Film reopens euthanasia debate in SpainBMJ 2004; 329 doi: https://doi.org/10.1136/bmj.329.7470.864-a (Published 07 October 2004) Cite this as: BMJ 2004;329:864
A film based on a true story of assisted suicide has unexpectedly rekindled the ethical, medical, and political debate about legalising euthanasia in Spain. Mar Adentro (The Sea Inside) focuses on the death six years ago of Ramón Sampedro, a sailor who became quadriplegic after injuries sustained when he was 25 years old.
The huge media impact that the film had when it opened in Spain last month has made it possible for the main groups supporting and opposing euthanasia to express their positions publicly. The Catholic church has stood by its view that euthanasia is “immoral and antisocial”; the country's Socialist government has been forced to make a statement; and finally the issue has reached the Spanish parliament.
Mar Adentro, directed by Alejandro Amenábar, has been highly acclaimed and won the special jury award at the Venice Film Festival. But even the film's artistic merits are surpassed by the poignancy of Ramón Sampedro's story. Sampedro, who spent half his life on a bed, unable to move, became a charismatic figure thanks to his insight and his unsuccessful fight with the Spanish legal system for the right to a decent death.
“I consider life a right, not an obligation, as it is in my case. I have been forced to endure this terrible situation for 29 years, four months and a few days. After all this time, when I evaluate what I have been through, I do not get happiness as an end result.” These were Sampedro's words in a video taped minutes before he drank the cyanide that killed him.
Every year in Spain more than 200 people with terminal illnesses ask for help to die. Spanish law deems assisted suicide and euthanasia as crimes, even though it allows suicide (survivors remaining unpunished). In Sampedro's case, more than 2000 people confessed to having helped him obtain the cyanide. Finally, the court decided to close its investigation without pressing any charges.
The Spanish prime minister, José Luis Rodríguez Zapatero, who attended the premiere of Mar Adentro with some of his cabinet ministers, has said that he “probably would not” have helped Sampedro to die. Although the right to euthanasia is on the Socialists' agenda, Zapatero has said that there is no time earmarked to meet this commitment and that following Belgium and the Netherlands (the only two countries in Europe that have legalised euthanasia) is not a priority.
The Association for the Right to Die with Dignity—Spanish acronym DMD—which features in the film, saw the presence of government members at the premiere as promising. DMD's president, the writer Salvador Pániker, has said he thinks “society is a lot more mature than the politicians” and has highlighted the fact that “surveys show that 70% of the population is in favour of euthanasia.”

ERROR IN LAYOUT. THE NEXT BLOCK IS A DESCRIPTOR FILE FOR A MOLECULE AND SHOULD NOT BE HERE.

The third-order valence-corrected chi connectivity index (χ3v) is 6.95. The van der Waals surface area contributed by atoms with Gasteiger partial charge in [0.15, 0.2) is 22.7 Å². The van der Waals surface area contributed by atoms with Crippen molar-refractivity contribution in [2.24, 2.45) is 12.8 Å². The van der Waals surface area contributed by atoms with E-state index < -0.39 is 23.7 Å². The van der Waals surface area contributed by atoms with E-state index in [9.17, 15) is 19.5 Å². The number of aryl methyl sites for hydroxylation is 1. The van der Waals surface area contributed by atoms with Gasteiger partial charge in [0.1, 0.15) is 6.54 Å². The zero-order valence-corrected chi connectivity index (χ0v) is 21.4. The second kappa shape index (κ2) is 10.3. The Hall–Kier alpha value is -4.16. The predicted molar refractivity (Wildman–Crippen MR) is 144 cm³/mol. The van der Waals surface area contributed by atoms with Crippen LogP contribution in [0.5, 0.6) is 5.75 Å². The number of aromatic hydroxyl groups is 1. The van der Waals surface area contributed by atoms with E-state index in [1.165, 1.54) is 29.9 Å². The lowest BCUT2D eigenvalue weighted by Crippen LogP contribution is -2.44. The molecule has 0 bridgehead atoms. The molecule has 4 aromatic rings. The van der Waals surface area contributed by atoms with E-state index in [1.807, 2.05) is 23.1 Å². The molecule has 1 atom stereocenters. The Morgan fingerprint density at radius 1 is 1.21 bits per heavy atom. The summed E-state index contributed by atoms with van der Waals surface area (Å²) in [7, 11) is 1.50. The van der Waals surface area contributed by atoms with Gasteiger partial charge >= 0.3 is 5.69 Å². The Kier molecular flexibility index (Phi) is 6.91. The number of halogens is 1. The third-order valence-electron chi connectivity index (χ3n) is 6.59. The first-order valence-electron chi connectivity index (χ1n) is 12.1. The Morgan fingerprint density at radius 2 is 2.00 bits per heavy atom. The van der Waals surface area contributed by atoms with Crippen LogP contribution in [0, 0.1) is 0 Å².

Hay Alternativas (There Are Alternatives), a group that opposes euthanasia and abortion, has labelled the film “an ode to death” and has declared that the information given in the film is biased.
Director Alejandro Amenábar has said that his film is not a demand for euthanasia, and its only aim is to confront the audience with the abyss of death. “It's more a reflection than a demand. I am sure that euthanasia will be regulated in the future and I do not want this film to lose its validity.”
Sampedro's story is a wise blend of emotion, drama, and humour. “I am just a head stuck to a body,” he says in the film. “For me, those crucial couple of yards to get to you and be able to touch you are an impossible trip, an illusion, a dream… And that is why I want to die.”
Actor Javier Bardem, who won the best actor award at the Venice festival for his portrayal of Sampedro and who only moves his head and neck in the film, has said: “The immobility that I had to endure while we were filming helped me understand Ramón's torture and his helplessness.”
The Federación de Asociaciones de Defensa de la Sanidad Pública—a group of doctors and health professionals—has demanded an urgent regulation of euthanasia and assisted suicide. The more conservative Organización Médica Colegial (OMC)) and the Standing Committee of European Doctors are against euthanasia.
The debate reached the Spanish parliament on 22 September, when health minister Elena Salgado said that the government would not legalise euthanasia during this term of office. However, she announced that palliative care would be improved and that steps would be taken to create a record of living wills and to avoid “therapeutic cruelty.”